I received the call from the PCP’s office referring the patient for distress due to the loss of her husband. On the referral form, there was a note regarding a history of alcohol abuse and current severe depression. I made contact with the patient and set an appointment for the following day.
My intake sheet asks if the patient is married, for how long and, if no longer married, why not. I was struck by the patient’s entry, “Husband died, by me”. Why, ‘by me’ I asked? She tearfully said his family blames her for his death because, when he collapsed at home, she did not apply effective CPR. I told her that, even when done well, CPR was likely to succeed only a small fraction of the time. I then went through her husband’s medical status, they were preparing to bring oxygen into the home for him for his emphysema, and reassured her that there was little she, or anyone, could have done. It was not her fault.
Her crying had stopped, but her mood was still very low. “He was my best friend,” she said. “The family took down all the pictures of us, and replaced them with pictures of him with his former wives.” I reflected that she and he had been very close for well over 20 years of marriage. I suggested she could probably imagine what he would do or say in almost any situation. She agreed. I asked her to imagine that he was standing behind her and, as she turned to him, he would tell her what he thought about how his family was behaving. She began laughing before she turned.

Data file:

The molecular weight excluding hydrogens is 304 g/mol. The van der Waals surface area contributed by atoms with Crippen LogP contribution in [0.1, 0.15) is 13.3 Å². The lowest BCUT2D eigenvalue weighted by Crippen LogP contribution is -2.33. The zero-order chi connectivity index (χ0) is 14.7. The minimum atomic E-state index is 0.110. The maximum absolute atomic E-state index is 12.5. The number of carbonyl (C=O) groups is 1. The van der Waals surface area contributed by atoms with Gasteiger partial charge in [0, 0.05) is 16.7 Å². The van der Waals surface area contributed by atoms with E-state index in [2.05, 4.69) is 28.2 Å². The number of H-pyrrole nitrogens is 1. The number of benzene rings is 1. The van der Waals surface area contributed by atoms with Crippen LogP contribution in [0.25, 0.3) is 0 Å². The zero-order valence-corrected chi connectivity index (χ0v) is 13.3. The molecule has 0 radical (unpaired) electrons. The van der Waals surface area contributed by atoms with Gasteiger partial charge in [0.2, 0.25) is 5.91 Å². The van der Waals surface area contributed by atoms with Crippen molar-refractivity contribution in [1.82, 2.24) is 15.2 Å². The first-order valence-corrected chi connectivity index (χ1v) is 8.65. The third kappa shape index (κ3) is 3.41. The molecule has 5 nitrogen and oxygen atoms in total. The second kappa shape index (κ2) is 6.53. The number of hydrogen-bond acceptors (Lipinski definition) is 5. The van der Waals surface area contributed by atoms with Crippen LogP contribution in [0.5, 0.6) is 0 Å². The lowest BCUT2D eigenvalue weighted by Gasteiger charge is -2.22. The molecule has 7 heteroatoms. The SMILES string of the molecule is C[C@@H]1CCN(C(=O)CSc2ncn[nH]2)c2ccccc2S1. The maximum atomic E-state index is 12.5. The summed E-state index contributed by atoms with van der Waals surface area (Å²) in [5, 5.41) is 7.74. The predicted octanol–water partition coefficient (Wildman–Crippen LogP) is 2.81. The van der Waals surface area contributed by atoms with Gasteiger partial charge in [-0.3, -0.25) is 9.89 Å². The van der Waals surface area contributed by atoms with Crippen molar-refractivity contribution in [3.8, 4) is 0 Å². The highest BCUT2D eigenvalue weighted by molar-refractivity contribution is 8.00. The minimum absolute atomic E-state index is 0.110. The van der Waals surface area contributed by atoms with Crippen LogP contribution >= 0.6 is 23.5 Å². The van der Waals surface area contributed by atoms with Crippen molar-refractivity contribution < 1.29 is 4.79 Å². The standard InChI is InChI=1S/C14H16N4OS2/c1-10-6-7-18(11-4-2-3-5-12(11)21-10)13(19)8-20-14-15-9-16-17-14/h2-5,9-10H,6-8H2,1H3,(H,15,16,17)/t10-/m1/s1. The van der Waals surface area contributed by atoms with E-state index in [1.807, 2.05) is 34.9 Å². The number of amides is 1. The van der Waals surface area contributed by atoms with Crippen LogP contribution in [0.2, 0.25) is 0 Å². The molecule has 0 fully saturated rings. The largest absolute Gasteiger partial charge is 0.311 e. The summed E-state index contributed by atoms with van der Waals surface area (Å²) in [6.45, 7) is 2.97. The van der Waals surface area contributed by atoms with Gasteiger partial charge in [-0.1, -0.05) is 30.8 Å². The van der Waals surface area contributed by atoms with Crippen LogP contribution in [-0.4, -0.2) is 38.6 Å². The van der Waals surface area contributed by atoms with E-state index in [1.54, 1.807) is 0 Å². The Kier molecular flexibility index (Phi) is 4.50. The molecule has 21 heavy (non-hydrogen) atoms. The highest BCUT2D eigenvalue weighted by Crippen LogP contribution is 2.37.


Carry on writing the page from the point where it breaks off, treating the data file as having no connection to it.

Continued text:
Over the course of the hour I spent with her, I could relieve her of her guilt over her husband’s death, I was able to explain the nature and progress of human grief, and show her that she was actually on a normal track. I could suggest that, though he was dead, he was not wholly gone, as she could talk to him any time and even hear his replies. The comfort he always provided, he could continue to provide. She agreed to come back for another session, and left with a distinctly lighter mood.
Being able to spend an entire hour at a time is one of the luxuries of my practice. Being able to sense and respond to the many factors driving the patient is one of the skill sets of my work. Driving toward sustainable outcomes that allow the patient to live more effectively with whatever challenges they face is my overarching goal. I have the time, and the skills, to do this kind of work, and this is what makes the behavioral specialist referral effective for the patient, and the PCP.
It’s another reason why the Michigan Blues’ Patient-Centered Medical Home Program is encouraging physicians to include behavioral health professionals as part of the care team.
Kenneth L Salzman, PhD, is a psychologist in the Lansing, Michigan area